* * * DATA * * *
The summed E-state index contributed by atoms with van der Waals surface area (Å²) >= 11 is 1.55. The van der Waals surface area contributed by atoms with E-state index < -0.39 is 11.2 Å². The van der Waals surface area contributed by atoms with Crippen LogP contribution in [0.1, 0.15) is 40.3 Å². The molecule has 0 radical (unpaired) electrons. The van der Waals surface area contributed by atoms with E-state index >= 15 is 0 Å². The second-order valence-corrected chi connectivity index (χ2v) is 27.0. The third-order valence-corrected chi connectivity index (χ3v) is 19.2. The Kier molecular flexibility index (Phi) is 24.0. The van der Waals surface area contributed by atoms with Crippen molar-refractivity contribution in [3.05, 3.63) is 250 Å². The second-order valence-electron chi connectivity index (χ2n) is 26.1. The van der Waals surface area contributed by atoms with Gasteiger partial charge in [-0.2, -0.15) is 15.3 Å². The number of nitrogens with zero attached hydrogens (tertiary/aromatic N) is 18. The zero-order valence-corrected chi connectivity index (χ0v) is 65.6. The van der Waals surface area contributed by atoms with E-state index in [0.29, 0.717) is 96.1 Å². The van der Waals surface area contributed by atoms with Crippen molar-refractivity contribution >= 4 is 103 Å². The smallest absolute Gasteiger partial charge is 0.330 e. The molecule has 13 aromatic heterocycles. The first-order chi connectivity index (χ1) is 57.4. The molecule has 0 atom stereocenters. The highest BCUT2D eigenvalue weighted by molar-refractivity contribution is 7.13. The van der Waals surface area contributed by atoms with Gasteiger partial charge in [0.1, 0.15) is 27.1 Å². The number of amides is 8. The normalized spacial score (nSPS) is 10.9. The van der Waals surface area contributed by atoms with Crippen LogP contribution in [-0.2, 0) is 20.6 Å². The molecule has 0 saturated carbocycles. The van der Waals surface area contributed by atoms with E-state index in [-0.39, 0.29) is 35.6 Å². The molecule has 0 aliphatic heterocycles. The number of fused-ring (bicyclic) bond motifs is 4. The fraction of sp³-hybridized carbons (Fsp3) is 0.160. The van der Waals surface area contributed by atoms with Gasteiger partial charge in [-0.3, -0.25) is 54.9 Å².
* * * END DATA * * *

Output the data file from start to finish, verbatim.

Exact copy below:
The summed E-state index contributed by atoms with van der Waals surface area (Å²) >= 11 is 1.55. The van der Waals surface area contributed by atoms with E-state index < -0.39 is 11.2 Å². The van der Waals surface area contributed by atoms with Crippen LogP contribution in [0.1, 0.15) is 40.3 Å². The molecule has 0 radical (unpaired) electrons. The van der Waals surface area contributed by atoms with E-state index >= 15 is 0 Å². The second-order valence-corrected chi connectivity index (χ2v) is 27.0. The third-order valence-corrected chi connectivity index (χ3v) is 19.2. The Kier molecular flexibility index (Phi) is 24.0. The van der Waals surface area contributed by atoms with Crippen molar-refractivity contribution in [3.05, 3.63) is 250 Å². The second-order valence-electron chi connectivity index (χ2n) is 26.1. The van der Waals surface area contributed by atoms with Gasteiger partial charge in [-0.2, -0.15) is 15.3 Å². The number of nitrogens with zero attached hydrogens (tertiary/aromatic N) is 18. The zero-order valence-corrected chi connectivity index (χ0v) is 65.6. The van der Waals surface area contributed by atoms with E-state index in [0.29, 0.717) is 96.1 Å². The van der Waals surface area contributed by atoms with Crippen molar-refractivity contribution >= 4 is 103 Å². The smallest absolute Gasteiger partial charge is 0.330 e. The molecule has 13 aromatic heterocycles. The first-order chi connectivity index (χ1) is 57.4. The molecule has 0 atom stereocenters. The highest BCUT2D eigenvalue weighted by molar-refractivity contribution is 7.13. The van der Waals surface area contributed by atoms with Gasteiger partial charge in [0.1, 0.15) is 27.1 Å². The number of amides is 8. The normalized spacial score (nSPS) is 10.9. The van der Waals surface area contributed by atoms with Crippen LogP contribution in [-0.2, 0) is 20.6 Å². The molecule has 0 saturated carbocycles. The van der Waals surface area contributed by atoms with E-state index in [-0.39, 0.29) is 35.6 Å². The molecule has 0 aliphatic heterocycles. The number of fused-ring (bicyclic) bond motifs is 4. The fraction of sp³-hybridized carbons (Fsp3) is 0.160. The van der Waals surface area contributed by atoms with Gasteiger partial charge in [-0.3, -0.25) is 54.9 Å².